Mega Man Maker (available for PC, Mac and Linux) is a fan project to do for Mega Man what Super Mario Maker does for Mario games, and it’s very well-made! It has a huge variety of levels available on its website to play, although what seems to be an account creation bug makes it difficult to tell you about them from experience. In addition to Mega Man (a.k.a. Rock), it allows Proto Man, Beat, or fan-favorite character Roll to be included in levels, each with their own special abilities.

It has a pretty cool tutorial as well, in which Dr. Wily and Dr. Light explain how the editor works. Their pixel artist really nailed that air of playful malevolence in Dr. Wily, who seems like he’d be fun to know if it weren’t for constantly trying to take over the world. Have a look:

I feel I should mention that it doesn’t contain all of the classic Mega Man series’ enemies and bosses, nor does it allow you to string levels together into a Mega Man adventure itself. As did Super Mario Maker, and SMM2 before its world creator update, it’s focused on designing single levels, although you can make them quite large, even big enough to be a whole adventure in itself.

Version 1.8 is due to come out in a few weeks, with a whole bunch of new features, and its creators have been busy hyping it up. We look forward to trying out the new version!

Mega Man Maker

Info on Knights of the Round & Warlock’s Tower Romhack

Scattered throughout the World Wide Web (which, I remind you, is not the same thing as “the internet”) is a wealth of game information, although as old sites die out increasing this info is really hosted on the Wayback Machine. I previously presented the Bubble Bobble Info Pages, which are among my favorite game sites of all.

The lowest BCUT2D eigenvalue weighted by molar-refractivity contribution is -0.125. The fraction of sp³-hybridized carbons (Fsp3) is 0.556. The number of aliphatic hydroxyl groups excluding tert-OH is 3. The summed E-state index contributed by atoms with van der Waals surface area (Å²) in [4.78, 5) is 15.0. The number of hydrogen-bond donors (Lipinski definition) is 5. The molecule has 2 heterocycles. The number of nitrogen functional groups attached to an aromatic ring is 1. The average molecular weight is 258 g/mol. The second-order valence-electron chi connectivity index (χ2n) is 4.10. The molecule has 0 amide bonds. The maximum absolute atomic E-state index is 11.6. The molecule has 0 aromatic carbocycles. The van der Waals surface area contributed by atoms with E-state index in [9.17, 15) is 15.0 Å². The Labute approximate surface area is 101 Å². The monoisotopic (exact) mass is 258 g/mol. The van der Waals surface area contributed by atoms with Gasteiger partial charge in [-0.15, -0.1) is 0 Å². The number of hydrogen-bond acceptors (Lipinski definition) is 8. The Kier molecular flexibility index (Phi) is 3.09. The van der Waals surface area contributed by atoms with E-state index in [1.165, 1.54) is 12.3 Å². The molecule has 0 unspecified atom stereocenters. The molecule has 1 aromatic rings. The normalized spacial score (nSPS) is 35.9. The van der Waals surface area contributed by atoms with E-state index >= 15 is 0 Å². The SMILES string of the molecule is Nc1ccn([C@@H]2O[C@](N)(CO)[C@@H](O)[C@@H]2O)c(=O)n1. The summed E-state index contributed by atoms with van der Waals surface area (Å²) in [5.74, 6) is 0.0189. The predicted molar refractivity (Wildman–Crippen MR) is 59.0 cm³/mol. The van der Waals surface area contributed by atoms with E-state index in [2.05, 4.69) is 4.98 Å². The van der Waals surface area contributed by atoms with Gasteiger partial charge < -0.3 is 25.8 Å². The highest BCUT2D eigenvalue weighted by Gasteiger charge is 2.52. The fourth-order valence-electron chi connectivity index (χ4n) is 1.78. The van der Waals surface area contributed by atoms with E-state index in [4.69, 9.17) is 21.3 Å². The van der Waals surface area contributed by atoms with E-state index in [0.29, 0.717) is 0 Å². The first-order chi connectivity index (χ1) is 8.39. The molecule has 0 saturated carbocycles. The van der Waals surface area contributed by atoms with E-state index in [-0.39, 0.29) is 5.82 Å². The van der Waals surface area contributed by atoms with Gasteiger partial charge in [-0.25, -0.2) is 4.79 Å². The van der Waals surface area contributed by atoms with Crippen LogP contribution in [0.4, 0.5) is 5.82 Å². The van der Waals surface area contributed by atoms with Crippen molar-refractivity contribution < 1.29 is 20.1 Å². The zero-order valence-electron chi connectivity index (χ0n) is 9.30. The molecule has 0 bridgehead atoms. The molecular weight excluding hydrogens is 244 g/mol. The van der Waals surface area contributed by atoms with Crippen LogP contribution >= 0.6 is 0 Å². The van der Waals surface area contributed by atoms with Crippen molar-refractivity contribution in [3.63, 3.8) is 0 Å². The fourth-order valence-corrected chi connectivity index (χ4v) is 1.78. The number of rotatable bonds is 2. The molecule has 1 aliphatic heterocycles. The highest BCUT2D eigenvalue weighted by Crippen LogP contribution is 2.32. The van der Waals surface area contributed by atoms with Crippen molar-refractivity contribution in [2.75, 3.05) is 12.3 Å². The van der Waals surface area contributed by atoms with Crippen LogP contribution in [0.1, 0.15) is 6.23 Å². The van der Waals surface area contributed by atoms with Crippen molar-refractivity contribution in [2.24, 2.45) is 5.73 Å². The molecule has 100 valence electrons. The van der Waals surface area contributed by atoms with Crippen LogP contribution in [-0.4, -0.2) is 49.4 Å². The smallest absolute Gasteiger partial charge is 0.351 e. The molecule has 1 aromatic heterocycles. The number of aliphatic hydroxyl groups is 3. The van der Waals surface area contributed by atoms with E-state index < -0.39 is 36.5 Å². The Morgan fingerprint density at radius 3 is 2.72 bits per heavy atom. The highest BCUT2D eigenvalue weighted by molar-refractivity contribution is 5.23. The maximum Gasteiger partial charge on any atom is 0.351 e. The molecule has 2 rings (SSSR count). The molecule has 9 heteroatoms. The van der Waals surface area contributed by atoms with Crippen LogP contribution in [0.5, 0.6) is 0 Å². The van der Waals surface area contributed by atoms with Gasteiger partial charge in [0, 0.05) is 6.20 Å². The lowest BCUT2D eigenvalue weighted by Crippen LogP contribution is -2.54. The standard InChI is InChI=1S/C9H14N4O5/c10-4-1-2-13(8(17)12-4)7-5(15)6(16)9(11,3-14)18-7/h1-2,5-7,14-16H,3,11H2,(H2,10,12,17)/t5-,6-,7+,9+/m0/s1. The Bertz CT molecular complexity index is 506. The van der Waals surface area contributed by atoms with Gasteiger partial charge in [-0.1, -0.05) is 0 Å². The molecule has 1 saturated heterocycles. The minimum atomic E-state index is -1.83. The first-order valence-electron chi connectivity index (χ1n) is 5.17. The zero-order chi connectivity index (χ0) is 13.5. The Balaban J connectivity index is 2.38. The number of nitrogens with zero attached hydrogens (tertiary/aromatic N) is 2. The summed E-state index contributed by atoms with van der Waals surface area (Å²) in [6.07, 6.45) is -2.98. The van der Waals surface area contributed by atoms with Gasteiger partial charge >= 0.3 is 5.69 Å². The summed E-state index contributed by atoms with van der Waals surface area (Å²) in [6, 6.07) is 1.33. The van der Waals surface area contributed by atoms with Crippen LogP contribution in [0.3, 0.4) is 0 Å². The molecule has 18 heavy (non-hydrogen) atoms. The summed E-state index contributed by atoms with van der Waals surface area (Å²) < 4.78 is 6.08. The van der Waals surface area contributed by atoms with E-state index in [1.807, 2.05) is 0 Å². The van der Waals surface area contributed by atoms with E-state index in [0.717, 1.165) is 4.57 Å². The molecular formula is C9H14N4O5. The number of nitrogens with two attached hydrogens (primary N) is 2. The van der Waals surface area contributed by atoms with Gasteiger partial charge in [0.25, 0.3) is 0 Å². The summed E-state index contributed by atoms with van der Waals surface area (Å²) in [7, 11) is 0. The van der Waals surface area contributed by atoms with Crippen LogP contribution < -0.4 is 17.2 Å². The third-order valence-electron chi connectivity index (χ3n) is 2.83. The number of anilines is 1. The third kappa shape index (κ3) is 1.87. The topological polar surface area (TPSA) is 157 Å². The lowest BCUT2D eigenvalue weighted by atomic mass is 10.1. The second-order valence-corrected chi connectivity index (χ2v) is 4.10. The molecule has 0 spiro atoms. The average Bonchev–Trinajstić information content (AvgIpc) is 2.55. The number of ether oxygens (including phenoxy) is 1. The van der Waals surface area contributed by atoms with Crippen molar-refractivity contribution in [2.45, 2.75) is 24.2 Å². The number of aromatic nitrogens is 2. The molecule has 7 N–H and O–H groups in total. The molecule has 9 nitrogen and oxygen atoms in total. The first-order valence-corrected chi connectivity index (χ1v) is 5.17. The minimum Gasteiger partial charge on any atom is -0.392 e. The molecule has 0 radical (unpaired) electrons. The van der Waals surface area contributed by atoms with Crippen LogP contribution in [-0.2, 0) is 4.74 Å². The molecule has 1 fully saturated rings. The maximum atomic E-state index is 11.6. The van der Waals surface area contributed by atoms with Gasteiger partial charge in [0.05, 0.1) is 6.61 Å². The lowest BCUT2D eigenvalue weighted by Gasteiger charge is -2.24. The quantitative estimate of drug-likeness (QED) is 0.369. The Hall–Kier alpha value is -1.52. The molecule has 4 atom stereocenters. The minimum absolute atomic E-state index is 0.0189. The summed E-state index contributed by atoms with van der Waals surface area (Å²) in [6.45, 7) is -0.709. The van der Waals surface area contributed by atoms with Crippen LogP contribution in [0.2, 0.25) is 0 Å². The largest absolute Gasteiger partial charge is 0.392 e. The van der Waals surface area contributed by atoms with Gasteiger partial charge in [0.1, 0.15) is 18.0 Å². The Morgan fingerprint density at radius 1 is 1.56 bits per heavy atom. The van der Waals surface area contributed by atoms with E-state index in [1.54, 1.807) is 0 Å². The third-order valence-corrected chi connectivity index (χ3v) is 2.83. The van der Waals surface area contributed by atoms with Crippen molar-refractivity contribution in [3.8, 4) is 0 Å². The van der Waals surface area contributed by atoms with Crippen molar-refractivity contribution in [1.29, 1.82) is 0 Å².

Image from hardcoregaming101

A relatively recent addition is this description of the great nuance in Capcom’s 1991 fantasy brawler Knights of the Round by Sebastian Mihai. It should be remembered that at that time Street Fighter II was already out and making it harder for games that weren’t one-on-one fighters to succeed. Capcom had a lot of experience with belt scrollers at that time, having made Final Fight and Dynasty Wars by then. A few years after they’d make the (IMO) even better Dungeons & Dragons brawlers Tower of Doom and Shadow Over Mystara, which I think are probably the pinnacle of the genre.

Image from site

As just one example of the thought that went into Knights of the Round, most of the pickups in the game can be struck with your character’s weapon, and this splits them up into multiple smaller treasures, that are both usually worth slightly more than the original, and if desired can be shared with other players. It’s the only brawler I know of that does this!

Last year hackaday reported on Sebastian’s project to create a improved version of the game by hacking the game’s roms. The project page for it is interesting reading for people of a technical frame of mind, going into detail of the hacking process.